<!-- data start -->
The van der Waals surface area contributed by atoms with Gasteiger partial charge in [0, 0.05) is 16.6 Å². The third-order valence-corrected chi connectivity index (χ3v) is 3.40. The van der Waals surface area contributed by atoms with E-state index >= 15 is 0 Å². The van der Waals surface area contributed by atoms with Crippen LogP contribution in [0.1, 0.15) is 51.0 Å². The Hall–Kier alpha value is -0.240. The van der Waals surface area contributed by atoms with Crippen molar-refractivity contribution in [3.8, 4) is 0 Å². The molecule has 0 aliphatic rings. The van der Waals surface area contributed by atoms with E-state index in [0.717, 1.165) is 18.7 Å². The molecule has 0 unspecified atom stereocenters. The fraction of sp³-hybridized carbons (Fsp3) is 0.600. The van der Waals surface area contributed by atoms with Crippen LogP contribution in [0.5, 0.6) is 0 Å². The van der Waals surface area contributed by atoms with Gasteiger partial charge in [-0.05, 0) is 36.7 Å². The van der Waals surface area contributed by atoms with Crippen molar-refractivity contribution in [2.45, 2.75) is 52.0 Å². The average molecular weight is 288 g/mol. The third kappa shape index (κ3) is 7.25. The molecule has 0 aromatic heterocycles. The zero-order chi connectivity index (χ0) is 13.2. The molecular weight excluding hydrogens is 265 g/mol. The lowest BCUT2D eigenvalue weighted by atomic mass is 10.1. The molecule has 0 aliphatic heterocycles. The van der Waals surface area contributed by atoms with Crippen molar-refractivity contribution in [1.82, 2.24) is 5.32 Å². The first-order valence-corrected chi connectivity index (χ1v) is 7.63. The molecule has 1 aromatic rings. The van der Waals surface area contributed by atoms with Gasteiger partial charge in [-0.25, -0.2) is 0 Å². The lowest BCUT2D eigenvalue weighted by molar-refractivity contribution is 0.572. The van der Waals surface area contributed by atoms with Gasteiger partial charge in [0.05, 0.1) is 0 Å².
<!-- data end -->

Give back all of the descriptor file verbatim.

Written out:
The van der Waals surface area contributed by atoms with Gasteiger partial charge in [0, 0.05) is 16.6 Å². The third-order valence-corrected chi connectivity index (χ3v) is 3.40. The van der Waals surface area contributed by atoms with E-state index >= 15 is 0 Å². The van der Waals surface area contributed by atoms with Crippen LogP contribution in [0.1, 0.15) is 51.0 Å². The Hall–Kier alpha value is -0.240. The van der Waals surface area contributed by atoms with Crippen molar-refractivity contribution in [3.8, 4) is 0 Å². The molecule has 0 aliphatic rings. The van der Waals surface area contributed by atoms with E-state index in [0.717, 1.165) is 18.7 Å². The molecule has 0 unspecified atom stereocenters. The fraction of sp³-hybridized carbons (Fsp3) is 0.600. The van der Waals surface area contributed by atoms with Crippen LogP contribution in [0.5, 0.6) is 0 Å². The van der Waals surface area contributed by atoms with Gasteiger partial charge in [-0.05, 0) is 36.7 Å². The van der Waals surface area contributed by atoms with Crippen molar-refractivity contribution in [2.45, 2.75) is 52.0 Å². The average molecular weight is 288 g/mol. The third kappa shape index (κ3) is 7.25. The molecule has 0 aromatic heterocycles. The zero-order chi connectivity index (χ0) is 13.2. The molecular weight excluding hydrogens is 265 g/mol. The lowest BCUT2D eigenvalue weighted by atomic mass is 10.1. The molecule has 0 aliphatic heterocycles. The van der Waals surface area contributed by atoms with Crippen molar-refractivity contribution in [1.82, 2.24) is 5.32 Å². The first-order valence-corrected chi connectivity index (χ1v) is 7.63. The molecule has 1 aromatic rings. The van der Waals surface area contributed by atoms with Gasteiger partial charge in [-0.25, -0.2) is 0 Å². The lowest BCUT2D eigenvalue weighted by molar-refractivity contribution is 0.572. The van der Waals surface area contributed by atoms with Gasteiger partial charge in [0.05, 0.1) is 0 Å².